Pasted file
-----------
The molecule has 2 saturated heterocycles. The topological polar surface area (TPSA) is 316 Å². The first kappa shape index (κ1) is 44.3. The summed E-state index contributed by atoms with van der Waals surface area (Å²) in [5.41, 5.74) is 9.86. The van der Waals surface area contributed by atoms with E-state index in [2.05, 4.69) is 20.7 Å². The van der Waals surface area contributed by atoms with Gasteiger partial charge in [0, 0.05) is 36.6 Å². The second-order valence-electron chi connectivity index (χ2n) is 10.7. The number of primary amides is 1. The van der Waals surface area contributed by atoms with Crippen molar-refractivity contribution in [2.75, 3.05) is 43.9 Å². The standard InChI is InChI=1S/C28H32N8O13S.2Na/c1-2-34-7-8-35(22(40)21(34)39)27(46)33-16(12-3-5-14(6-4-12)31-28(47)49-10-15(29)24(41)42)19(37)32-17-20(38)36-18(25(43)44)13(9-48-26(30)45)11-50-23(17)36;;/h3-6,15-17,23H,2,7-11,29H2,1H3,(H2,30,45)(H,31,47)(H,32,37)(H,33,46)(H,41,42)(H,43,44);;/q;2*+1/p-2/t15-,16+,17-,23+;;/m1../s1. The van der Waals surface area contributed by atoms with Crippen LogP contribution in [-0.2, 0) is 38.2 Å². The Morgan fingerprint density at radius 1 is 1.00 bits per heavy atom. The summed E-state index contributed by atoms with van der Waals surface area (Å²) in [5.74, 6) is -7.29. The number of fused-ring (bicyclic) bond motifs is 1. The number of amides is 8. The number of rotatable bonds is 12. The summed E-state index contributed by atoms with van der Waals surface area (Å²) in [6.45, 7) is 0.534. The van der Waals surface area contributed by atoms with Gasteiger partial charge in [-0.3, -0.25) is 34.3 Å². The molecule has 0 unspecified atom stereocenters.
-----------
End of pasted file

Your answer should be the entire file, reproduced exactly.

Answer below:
The molecule has 2 saturated heterocycles. The topological polar surface area (TPSA) is 316 Å². The first kappa shape index (κ1) is 44.3. The summed E-state index contributed by atoms with van der Waals surface area (Å²) in [5.41, 5.74) is 9.86. The van der Waals surface area contributed by atoms with E-state index in [2.05, 4.69) is 20.7 Å². The van der Waals surface area contributed by atoms with Gasteiger partial charge in [0, 0.05) is 36.6 Å². The second-order valence-electron chi connectivity index (χ2n) is 10.7. The number of primary amides is 1. The van der Waals surface area contributed by atoms with Crippen molar-refractivity contribution in [2.75, 3.05) is 43.9 Å². The standard InChI is InChI=1S/C28H32N8O13S.2Na/c1-2-34-7-8-35(22(40)21(34)39)27(46)33-16(12-3-5-14(6-4-12)31-28(47)49-10-15(29)24(41)42)19(37)32-17-20(38)36-18(25(43)44)13(9-48-26(30)45)11-50-23(17)36;;/h3-6,15-17,23H,2,7-11,29H2,1H3,(H2,30,45)(H,31,47)(H,32,37)(H,33,46)(H,41,42)(H,43,44);;/q;2*+1/p-2/t15-,16+,17-,23+;;/m1../s1. The van der Waals surface area contributed by atoms with Crippen LogP contribution in [-0.2, 0) is 38.2 Å². The Morgan fingerprint density at radius 1 is 1.00 bits per heavy atom. The summed E-state index contributed by atoms with van der Waals surface area (Å²) in [5.74, 6) is -7.29. The number of fused-ring (bicyclic) bond motifs is 1. The number of amides is 8. The number of rotatable bonds is 12. The summed E-state index contributed by atoms with van der Waals surface area (Å²) in [6.45, 7) is 0.534. The van der Waals surface area contributed by atoms with Gasteiger partial charge in [-0.3, -0.25) is 34.3 Å². The molecule has 0 unspecified atom stereocenters.